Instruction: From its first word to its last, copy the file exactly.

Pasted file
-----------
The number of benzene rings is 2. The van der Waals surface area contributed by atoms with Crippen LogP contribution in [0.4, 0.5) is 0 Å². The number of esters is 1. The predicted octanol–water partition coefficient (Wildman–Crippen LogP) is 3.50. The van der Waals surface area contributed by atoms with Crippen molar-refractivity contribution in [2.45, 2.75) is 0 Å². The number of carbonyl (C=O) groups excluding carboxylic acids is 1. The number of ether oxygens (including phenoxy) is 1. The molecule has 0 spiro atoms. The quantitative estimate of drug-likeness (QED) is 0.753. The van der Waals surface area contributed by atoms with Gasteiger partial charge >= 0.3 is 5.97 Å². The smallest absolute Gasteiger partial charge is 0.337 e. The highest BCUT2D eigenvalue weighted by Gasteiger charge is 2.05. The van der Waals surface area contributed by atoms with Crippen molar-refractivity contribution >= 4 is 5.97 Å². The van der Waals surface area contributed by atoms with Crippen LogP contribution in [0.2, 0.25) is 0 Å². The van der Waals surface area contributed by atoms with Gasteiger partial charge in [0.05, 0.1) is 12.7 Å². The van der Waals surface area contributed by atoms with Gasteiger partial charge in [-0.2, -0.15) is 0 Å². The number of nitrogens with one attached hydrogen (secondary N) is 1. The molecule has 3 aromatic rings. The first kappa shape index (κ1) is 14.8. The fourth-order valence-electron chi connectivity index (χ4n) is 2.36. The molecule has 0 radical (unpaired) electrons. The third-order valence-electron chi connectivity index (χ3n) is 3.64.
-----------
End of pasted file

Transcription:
The number of benzene rings is 2. The van der Waals surface area contributed by atoms with Crippen LogP contribution in [0.4, 0.5) is 0 Å². The number of esters is 1. The predicted octanol–water partition coefficient (Wildman–Crippen LogP) is 3.50. The van der Waals surface area contributed by atoms with Crippen molar-refractivity contribution in [2.45, 2.75) is 0 Å². The number of carbonyl (C=O) groups excluding carboxylic acids is 1. The number of ether oxygens (including phenoxy) is 1. The molecule has 0 spiro atoms. The quantitative estimate of drug-likeness (QED) is 0.753. The van der Waals surface area contributed by atoms with Gasteiger partial charge >= 0.3 is 5.97 Å². The smallest absolute Gasteiger partial charge is 0.337 e. The highest BCUT2D eigenvalue weighted by Gasteiger charge is 2.05. The van der Waals surface area contributed by atoms with Crippen molar-refractivity contribution >= 4 is 5.97 Å². The van der Waals surface area contributed by atoms with Crippen LogP contribution in [0.2, 0.25) is 0 Å². The van der Waals surface area contributed by atoms with Gasteiger partial charge in [0.05, 0.1) is 12.7 Å². The van der Waals surface area contributed by atoms with Gasteiger partial charge in [-0.2, -0.15) is 0 Å². The number of nitrogens with one attached hydrogen (secondary N) is 1. The molecule has 3 aromatic rings. The first kappa shape index (κ1) is 14.8. The fourth-order valence-electron chi connectivity index (χ4n) is 2.36. The molecule has 0 radical (unpaired) electrons. The third-order valence-electron chi connectivity index (χ3n) is 3.64.